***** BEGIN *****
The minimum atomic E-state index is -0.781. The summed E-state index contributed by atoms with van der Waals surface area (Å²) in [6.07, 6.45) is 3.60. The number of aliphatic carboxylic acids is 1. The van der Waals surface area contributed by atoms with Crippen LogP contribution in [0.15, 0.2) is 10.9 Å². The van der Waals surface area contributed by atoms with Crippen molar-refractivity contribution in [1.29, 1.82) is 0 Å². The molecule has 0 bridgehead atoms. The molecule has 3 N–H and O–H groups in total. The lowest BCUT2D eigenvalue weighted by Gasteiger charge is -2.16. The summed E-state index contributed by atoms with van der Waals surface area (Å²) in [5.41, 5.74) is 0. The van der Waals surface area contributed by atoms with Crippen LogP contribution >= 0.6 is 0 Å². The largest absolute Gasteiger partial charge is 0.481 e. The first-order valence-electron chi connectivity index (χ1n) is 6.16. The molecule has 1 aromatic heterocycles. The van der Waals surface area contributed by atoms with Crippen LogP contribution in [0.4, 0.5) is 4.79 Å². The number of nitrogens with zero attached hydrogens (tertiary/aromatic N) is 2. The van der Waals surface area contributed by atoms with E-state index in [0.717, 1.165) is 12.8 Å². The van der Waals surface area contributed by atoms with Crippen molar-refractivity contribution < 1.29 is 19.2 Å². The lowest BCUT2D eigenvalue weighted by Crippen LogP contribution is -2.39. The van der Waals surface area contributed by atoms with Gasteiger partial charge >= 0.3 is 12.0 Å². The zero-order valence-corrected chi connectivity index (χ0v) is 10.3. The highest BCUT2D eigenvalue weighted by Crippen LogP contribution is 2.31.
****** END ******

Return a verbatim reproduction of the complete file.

The minimum atomic E-state index is -0.781. The summed E-state index contributed by atoms with van der Waals surface area (Å²) in [6.07, 6.45) is 3.60. The number of aliphatic carboxylic acids is 1. The van der Waals surface area contributed by atoms with Crippen LogP contribution in [0.15, 0.2) is 10.9 Å². The van der Waals surface area contributed by atoms with Crippen molar-refractivity contribution in [1.29, 1.82) is 0 Å². The molecule has 0 bridgehead atoms. The molecule has 3 N–H and O–H groups in total. The lowest BCUT2D eigenvalue weighted by Gasteiger charge is -2.16. The summed E-state index contributed by atoms with van der Waals surface area (Å²) in [5.41, 5.74) is 0. The van der Waals surface area contributed by atoms with Crippen LogP contribution >= 0.6 is 0 Å². The largest absolute Gasteiger partial charge is 0.481 e. The first-order valence-electron chi connectivity index (χ1n) is 6.16. The molecule has 1 aromatic heterocycles. The van der Waals surface area contributed by atoms with Crippen LogP contribution in [0.4, 0.5) is 4.79 Å². The number of nitrogens with zero attached hydrogens (tertiary/aromatic N) is 2. The van der Waals surface area contributed by atoms with E-state index in [0.717, 1.165) is 12.8 Å². The van der Waals surface area contributed by atoms with Crippen molar-refractivity contribution < 1.29 is 19.2 Å². The lowest BCUT2D eigenvalue weighted by Crippen LogP contribution is -2.39. The van der Waals surface area contributed by atoms with Gasteiger partial charge >= 0.3 is 12.0 Å². The zero-order valence-corrected chi connectivity index (χ0v) is 10.3. The highest BCUT2D eigenvalue weighted by Crippen LogP contribution is 2.31.